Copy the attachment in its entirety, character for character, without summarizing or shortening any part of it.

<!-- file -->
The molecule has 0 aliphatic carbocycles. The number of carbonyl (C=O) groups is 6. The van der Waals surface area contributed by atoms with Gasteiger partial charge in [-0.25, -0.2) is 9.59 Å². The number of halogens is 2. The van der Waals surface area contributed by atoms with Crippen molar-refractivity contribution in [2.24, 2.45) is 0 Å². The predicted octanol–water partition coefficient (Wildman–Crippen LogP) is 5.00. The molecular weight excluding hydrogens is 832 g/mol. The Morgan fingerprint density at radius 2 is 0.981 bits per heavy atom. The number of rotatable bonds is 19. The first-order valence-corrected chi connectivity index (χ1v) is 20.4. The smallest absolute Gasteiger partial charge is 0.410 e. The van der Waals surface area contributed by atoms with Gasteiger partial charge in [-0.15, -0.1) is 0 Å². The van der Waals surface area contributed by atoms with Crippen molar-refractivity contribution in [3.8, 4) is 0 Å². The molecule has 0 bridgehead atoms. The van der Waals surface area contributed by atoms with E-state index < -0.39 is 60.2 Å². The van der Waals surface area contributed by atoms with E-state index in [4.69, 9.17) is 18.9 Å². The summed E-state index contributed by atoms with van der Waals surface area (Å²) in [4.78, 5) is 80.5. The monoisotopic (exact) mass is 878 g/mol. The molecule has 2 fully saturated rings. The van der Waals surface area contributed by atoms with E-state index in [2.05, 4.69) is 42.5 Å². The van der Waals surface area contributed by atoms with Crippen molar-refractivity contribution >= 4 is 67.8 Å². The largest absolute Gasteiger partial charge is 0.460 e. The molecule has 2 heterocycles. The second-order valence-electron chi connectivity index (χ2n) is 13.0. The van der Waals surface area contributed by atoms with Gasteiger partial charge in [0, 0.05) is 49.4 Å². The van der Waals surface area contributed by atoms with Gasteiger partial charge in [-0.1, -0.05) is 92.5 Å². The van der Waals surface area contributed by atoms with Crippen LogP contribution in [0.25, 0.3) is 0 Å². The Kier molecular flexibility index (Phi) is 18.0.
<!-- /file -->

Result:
The molecule has 0 aliphatic carbocycles. The number of carbonyl (C=O) groups is 6. The van der Waals surface area contributed by atoms with Gasteiger partial charge in [-0.25, -0.2) is 9.59 Å². The number of halogens is 2. The van der Waals surface area contributed by atoms with Crippen molar-refractivity contribution in [2.24, 2.45) is 0 Å². The predicted octanol–water partition coefficient (Wildman–Crippen LogP) is 5.00. The molecular weight excluding hydrogens is 832 g/mol. The Morgan fingerprint density at radius 2 is 0.981 bits per heavy atom. The number of rotatable bonds is 19. The first-order valence-corrected chi connectivity index (χ1v) is 20.4. The smallest absolute Gasteiger partial charge is 0.410 e. The van der Waals surface area contributed by atoms with Gasteiger partial charge in [-0.15, -0.1) is 0 Å². The van der Waals surface area contributed by atoms with Crippen molar-refractivity contribution in [3.8, 4) is 0 Å². The molecule has 0 bridgehead atoms. The van der Waals surface area contributed by atoms with E-state index < -0.39 is 60.2 Å². The van der Waals surface area contributed by atoms with E-state index in [4.69, 9.17) is 18.9 Å². The summed E-state index contributed by atoms with van der Waals surface area (Å²) in [4.78, 5) is 80.5. The monoisotopic (exact) mass is 878 g/mol. The molecule has 2 fully saturated rings. The van der Waals surface area contributed by atoms with E-state index in [2.05, 4.69) is 42.5 Å². The van der Waals surface area contributed by atoms with Crippen molar-refractivity contribution >= 4 is 67.8 Å². The largest absolute Gasteiger partial charge is 0.460 e. The molecule has 2 heterocycles. The second-order valence-electron chi connectivity index (χ2n) is 13.0. The van der Waals surface area contributed by atoms with Gasteiger partial charge in [0, 0.05) is 49.4 Å². The van der Waals surface area contributed by atoms with Gasteiger partial charge in [-0.1, -0.05) is 92.5 Å². The van der Waals surface area contributed by atoms with Crippen LogP contribution in [0.25, 0.3) is 0 Å². The Kier molecular flexibility index (Phi) is 18.0.